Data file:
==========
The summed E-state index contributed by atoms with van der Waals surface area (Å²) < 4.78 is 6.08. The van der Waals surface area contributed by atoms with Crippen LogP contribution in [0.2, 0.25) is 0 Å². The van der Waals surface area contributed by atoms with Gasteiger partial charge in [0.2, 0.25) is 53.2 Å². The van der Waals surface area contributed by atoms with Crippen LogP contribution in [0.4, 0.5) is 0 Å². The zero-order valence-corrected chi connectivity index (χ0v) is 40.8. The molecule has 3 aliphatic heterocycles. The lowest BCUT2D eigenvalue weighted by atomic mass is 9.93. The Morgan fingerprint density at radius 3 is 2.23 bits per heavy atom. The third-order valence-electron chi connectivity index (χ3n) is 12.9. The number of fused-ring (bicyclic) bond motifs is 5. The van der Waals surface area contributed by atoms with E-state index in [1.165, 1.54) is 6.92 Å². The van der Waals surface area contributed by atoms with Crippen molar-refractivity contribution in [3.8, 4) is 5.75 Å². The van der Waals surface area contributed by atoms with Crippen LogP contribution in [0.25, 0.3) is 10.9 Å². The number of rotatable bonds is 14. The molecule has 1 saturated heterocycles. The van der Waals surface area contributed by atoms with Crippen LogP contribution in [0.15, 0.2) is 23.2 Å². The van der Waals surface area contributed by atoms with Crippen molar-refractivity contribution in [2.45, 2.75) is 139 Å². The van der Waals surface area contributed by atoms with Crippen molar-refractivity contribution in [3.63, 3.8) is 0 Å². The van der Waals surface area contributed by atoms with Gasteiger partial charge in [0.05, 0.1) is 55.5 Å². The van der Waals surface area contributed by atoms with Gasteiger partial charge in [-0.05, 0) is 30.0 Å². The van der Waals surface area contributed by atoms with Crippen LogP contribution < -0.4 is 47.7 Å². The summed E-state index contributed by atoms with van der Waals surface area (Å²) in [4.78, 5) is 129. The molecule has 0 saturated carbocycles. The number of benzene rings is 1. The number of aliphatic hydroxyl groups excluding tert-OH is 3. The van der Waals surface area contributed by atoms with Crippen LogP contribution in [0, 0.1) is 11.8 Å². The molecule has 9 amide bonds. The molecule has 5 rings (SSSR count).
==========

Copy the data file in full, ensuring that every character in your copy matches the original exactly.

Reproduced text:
The summed E-state index contributed by atoms with van der Waals surface area (Å²) < 4.78 is 6.08. The van der Waals surface area contributed by atoms with Crippen LogP contribution in [0.2, 0.25) is 0 Å². The van der Waals surface area contributed by atoms with Gasteiger partial charge in [0.2, 0.25) is 53.2 Å². The van der Waals surface area contributed by atoms with Crippen LogP contribution in [0.4, 0.5) is 0 Å². The zero-order valence-corrected chi connectivity index (χ0v) is 40.8. The molecule has 3 aliphatic heterocycles. The lowest BCUT2D eigenvalue weighted by atomic mass is 9.93. The Morgan fingerprint density at radius 3 is 2.23 bits per heavy atom. The third-order valence-electron chi connectivity index (χ3n) is 12.9. The number of fused-ring (bicyclic) bond motifs is 5. The van der Waals surface area contributed by atoms with E-state index in [1.165, 1.54) is 6.92 Å². The van der Waals surface area contributed by atoms with Crippen molar-refractivity contribution in [3.8, 4) is 5.75 Å². The van der Waals surface area contributed by atoms with Crippen LogP contribution in [0.25, 0.3) is 10.9 Å². The number of rotatable bonds is 14. The molecule has 1 saturated heterocycles. The van der Waals surface area contributed by atoms with Crippen LogP contribution in [0.15, 0.2) is 23.2 Å². The van der Waals surface area contributed by atoms with Crippen molar-refractivity contribution in [2.45, 2.75) is 139 Å². The van der Waals surface area contributed by atoms with Crippen molar-refractivity contribution in [3.63, 3.8) is 0 Å². The van der Waals surface area contributed by atoms with Gasteiger partial charge in [0.05, 0.1) is 55.5 Å². The van der Waals surface area contributed by atoms with Gasteiger partial charge in [-0.05, 0) is 30.0 Å². The van der Waals surface area contributed by atoms with Crippen LogP contribution < -0.4 is 47.7 Å². The summed E-state index contributed by atoms with van der Waals surface area (Å²) in [4.78, 5) is 129. The molecule has 0 saturated carbocycles. The number of benzene rings is 1. The number of aliphatic hydroxyl groups excluding tert-OH is 3. The van der Waals surface area contributed by atoms with Crippen LogP contribution in [0, 0.1) is 11.8 Å². The molecule has 9 amide bonds. The molecule has 5 rings (SSSR count).